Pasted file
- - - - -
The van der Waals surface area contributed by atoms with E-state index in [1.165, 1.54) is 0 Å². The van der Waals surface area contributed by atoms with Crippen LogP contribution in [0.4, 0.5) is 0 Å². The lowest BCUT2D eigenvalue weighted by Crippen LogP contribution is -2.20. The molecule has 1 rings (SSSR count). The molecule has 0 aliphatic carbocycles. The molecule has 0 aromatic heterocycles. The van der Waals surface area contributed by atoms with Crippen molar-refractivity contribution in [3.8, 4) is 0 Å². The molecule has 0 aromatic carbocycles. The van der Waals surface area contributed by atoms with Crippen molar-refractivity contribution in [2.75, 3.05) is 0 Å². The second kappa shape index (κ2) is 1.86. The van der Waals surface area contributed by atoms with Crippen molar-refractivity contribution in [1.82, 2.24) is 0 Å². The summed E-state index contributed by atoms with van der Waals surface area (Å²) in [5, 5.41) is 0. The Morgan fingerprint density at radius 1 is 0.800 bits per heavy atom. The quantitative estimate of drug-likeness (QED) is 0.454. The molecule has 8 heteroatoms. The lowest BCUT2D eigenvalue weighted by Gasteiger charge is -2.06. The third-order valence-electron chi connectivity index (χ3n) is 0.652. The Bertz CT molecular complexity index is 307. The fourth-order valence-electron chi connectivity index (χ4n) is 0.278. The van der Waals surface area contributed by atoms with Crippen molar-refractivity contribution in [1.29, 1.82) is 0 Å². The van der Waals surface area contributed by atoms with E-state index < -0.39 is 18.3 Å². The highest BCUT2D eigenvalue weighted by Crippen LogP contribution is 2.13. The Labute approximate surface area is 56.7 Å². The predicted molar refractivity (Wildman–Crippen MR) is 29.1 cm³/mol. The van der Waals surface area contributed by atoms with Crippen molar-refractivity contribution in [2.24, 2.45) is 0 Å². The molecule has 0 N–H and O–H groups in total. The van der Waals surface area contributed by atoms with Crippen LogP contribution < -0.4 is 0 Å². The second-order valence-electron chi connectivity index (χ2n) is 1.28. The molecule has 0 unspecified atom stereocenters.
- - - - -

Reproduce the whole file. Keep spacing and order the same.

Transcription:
The van der Waals surface area contributed by atoms with E-state index in [1.165, 1.54) is 0 Å². The van der Waals surface area contributed by atoms with Crippen LogP contribution in [0.4, 0.5) is 0 Å². The lowest BCUT2D eigenvalue weighted by Crippen LogP contribution is -2.20. The molecule has 1 rings (SSSR count). The molecule has 0 aliphatic carbocycles. The molecule has 0 aromatic heterocycles. The van der Waals surface area contributed by atoms with Crippen molar-refractivity contribution in [3.8, 4) is 0 Å². The molecule has 0 aromatic carbocycles. The van der Waals surface area contributed by atoms with Crippen molar-refractivity contribution in [2.75, 3.05) is 0 Å². The second kappa shape index (κ2) is 1.86. The van der Waals surface area contributed by atoms with Crippen molar-refractivity contribution in [1.82, 2.24) is 0 Å². The summed E-state index contributed by atoms with van der Waals surface area (Å²) in [5, 5.41) is 0. The Morgan fingerprint density at radius 1 is 0.800 bits per heavy atom. The quantitative estimate of drug-likeness (QED) is 0.454. The molecule has 8 heteroatoms. The lowest BCUT2D eigenvalue weighted by Gasteiger charge is -2.06. The third-order valence-electron chi connectivity index (χ3n) is 0.652. The Bertz CT molecular complexity index is 307. The fourth-order valence-electron chi connectivity index (χ4n) is 0.278. The van der Waals surface area contributed by atoms with Crippen molar-refractivity contribution in [1.29, 1.82) is 0 Å². The van der Waals surface area contributed by atoms with E-state index < -0.39 is 18.3 Å². The highest BCUT2D eigenvalue weighted by Crippen LogP contribution is 2.13. The Labute approximate surface area is 56.7 Å². The predicted molar refractivity (Wildman–Crippen MR) is 29.1 cm³/mol. The van der Waals surface area contributed by atoms with Crippen molar-refractivity contribution in [2.24, 2.45) is 0 Å². The molecule has 0 N–H and O–H groups in total. The van der Waals surface area contributed by atoms with Crippen LogP contribution < -0.4 is 0 Å². The second-order valence-electron chi connectivity index (χ2n) is 1.28. The molecule has 0 unspecified atom stereocenters.